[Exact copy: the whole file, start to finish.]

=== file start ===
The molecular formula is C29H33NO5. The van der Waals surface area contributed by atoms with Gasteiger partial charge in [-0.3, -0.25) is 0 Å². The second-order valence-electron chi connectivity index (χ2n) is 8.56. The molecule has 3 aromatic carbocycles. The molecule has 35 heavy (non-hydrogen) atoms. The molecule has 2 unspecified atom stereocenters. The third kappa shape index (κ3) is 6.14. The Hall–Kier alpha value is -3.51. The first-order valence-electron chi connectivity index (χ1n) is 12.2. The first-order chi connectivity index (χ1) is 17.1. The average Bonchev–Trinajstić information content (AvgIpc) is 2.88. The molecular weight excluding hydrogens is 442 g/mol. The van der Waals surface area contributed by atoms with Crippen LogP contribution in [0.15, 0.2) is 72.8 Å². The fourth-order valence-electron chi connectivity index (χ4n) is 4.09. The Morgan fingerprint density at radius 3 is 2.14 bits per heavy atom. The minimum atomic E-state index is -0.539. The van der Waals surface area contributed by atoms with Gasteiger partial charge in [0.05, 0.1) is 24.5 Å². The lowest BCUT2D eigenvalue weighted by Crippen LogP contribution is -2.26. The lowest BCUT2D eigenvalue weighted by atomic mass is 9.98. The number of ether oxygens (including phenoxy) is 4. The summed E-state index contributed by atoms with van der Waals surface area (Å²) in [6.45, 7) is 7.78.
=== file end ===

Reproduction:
The molecular formula is C29H33NO5. The van der Waals surface area contributed by atoms with Gasteiger partial charge in [-0.3, -0.25) is 0 Å². The second-order valence-electron chi connectivity index (χ2n) is 8.56. The molecule has 3 aromatic carbocycles. The molecule has 35 heavy (non-hydrogen) atoms. The molecule has 2 unspecified atom stereocenters. The third kappa shape index (κ3) is 6.14. The Hall–Kier alpha value is -3.51. The first-order valence-electron chi connectivity index (χ1n) is 12.2. The first-order chi connectivity index (χ1) is 17.1. The average Bonchev–Trinajstić information content (AvgIpc) is 2.88. The molecular weight excluding hydrogens is 442 g/mol. The van der Waals surface area contributed by atoms with Crippen LogP contribution in [0.15, 0.2) is 72.8 Å². The fourth-order valence-electron chi connectivity index (χ4n) is 4.09. The Morgan fingerprint density at radius 3 is 2.14 bits per heavy atom. The minimum atomic E-state index is -0.539. The van der Waals surface area contributed by atoms with Gasteiger partial charge in [0.05, 0.1) is 24.5 Å². The lowest BCUT2D eigenvalue weighted by Crippen LogP contribution is -2.26. The lowest BCUT2D eigenvalue weighted by atomic mass is 9.98. The number of ether oxygens (including phenoxy) is 4. The summed E-state index contributed by atoms with van der Waals surface area (Å²) in [6.45, 7) is 7.78.